Ok, great. So go call up whoever’s in charge of the Pentagon, bring him or her over, and get them to verify that the RTS system has been in the works and that because it’s still experimental and still classified, details cannot yet be released. Case closed.

That, of course, would make too much sense and would blow away the entire rationale for this book of fan-service for conservative RTCs who think everybody’s out to get them and that the Democrats want to sell the country out.

Hell, aren’t there a number of laws that provide for piercing Congressional immunity if a Congresscritter or Senator reveals classified information to unauthorized people? There’s got to be no doubt that these folks are very aware that whatever Joshua says, it’s got to be kept in the committee members’ heads and nowhere else.

Again, of course, the idea that Congressional committees are run by people who aren’t idiots when it comes to national security is far, far too sensible for the likes of LaHaye and Parshall.

“‘I agree. But you haven’t even done that yet fully.’

‘No, because this committee has not given us their full assurances that they would keep my technology classified and not pass it on to third parties.’

‘Mr. Jordan, is there a reason you don’t trust this committee?’

‘Sir, with all due respect, I don’t believe the complex technical details of any weapons system is within the province of any congressional committee. The highly classified inner workings of our most secret technology should stay that way–secret.'”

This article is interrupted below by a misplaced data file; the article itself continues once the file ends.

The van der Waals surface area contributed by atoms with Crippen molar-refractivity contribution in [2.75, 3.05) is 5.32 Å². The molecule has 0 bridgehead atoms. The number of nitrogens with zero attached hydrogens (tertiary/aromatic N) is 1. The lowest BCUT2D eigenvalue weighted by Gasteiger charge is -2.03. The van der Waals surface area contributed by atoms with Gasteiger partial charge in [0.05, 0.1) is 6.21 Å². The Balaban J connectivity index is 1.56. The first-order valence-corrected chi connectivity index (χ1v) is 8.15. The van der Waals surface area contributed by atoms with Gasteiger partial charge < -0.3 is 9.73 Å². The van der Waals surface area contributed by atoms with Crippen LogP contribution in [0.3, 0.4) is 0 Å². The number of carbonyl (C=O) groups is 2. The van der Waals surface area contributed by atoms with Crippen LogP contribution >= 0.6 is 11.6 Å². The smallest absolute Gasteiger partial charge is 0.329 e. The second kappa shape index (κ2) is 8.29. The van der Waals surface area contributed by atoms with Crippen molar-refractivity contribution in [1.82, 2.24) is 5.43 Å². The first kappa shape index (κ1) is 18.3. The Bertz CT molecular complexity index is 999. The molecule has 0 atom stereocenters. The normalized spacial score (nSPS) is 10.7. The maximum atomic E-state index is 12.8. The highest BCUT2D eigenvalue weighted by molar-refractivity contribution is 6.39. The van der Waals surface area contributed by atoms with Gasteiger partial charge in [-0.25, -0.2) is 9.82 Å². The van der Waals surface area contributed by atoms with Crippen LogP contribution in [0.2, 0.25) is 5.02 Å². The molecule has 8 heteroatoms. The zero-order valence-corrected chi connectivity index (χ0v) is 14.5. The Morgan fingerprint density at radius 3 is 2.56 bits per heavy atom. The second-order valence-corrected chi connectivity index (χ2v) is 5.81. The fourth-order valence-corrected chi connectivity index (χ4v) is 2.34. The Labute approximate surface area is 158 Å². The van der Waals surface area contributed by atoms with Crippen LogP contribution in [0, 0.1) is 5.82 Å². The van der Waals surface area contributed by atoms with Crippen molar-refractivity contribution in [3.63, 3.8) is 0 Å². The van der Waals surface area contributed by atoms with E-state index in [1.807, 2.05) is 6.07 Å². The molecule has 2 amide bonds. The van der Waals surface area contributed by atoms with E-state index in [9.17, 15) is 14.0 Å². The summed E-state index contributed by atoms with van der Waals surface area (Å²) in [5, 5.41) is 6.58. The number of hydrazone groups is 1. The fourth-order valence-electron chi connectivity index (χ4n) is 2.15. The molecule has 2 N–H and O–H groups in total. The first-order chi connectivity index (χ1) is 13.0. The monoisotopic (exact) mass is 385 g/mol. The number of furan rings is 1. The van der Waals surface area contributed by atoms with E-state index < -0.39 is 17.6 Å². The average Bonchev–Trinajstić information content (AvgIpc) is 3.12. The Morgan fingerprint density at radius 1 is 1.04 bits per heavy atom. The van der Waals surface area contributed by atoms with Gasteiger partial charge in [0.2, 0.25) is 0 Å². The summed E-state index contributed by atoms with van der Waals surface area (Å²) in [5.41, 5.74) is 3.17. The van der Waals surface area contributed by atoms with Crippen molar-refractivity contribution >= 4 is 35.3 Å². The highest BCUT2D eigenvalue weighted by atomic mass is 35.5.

Ok, stop right there.

On the one hand, I can sympathize with Jordan’s fears that his knowledge will be misappropriated.

There is a character in the book The Robots of Dawn, named Han Fastolfe, who is fully aware that his personal research into highly advanced robots is highly sought after by his political opponents, who have their own ideas for the use of his work. In the early part of the book, he openly admits to Elijah Baley that he will not turn over his research to anyone for as long as he believes his political opponents will use Fastolfe-model robots as shortcuts for colonization of the galaxy.

And he’s a sympathetic character, and the reader fully agrees with his views, even more so when Kelden Amadiro is introduced and we rapidly get a sense of his true character.

On reflection, there are similarities between Joshua Jordan and Han Fastolfe, but the similarities abruptly end at this point:

Fastolfe’s research is not vital to national security, is not shared under restricted circumstances with the government, is not under government aegis, and was pursued entirely independently for uses that ultimately are nonmilitary in nature due to the Three Laws of Robotics which absolutely forbid robots from harming human beings.

Jordan’s, however, has already been shared in limited fashion with the military, is vital to national security, and properly comes under the jurisdiction of oversight committees having to do with the military.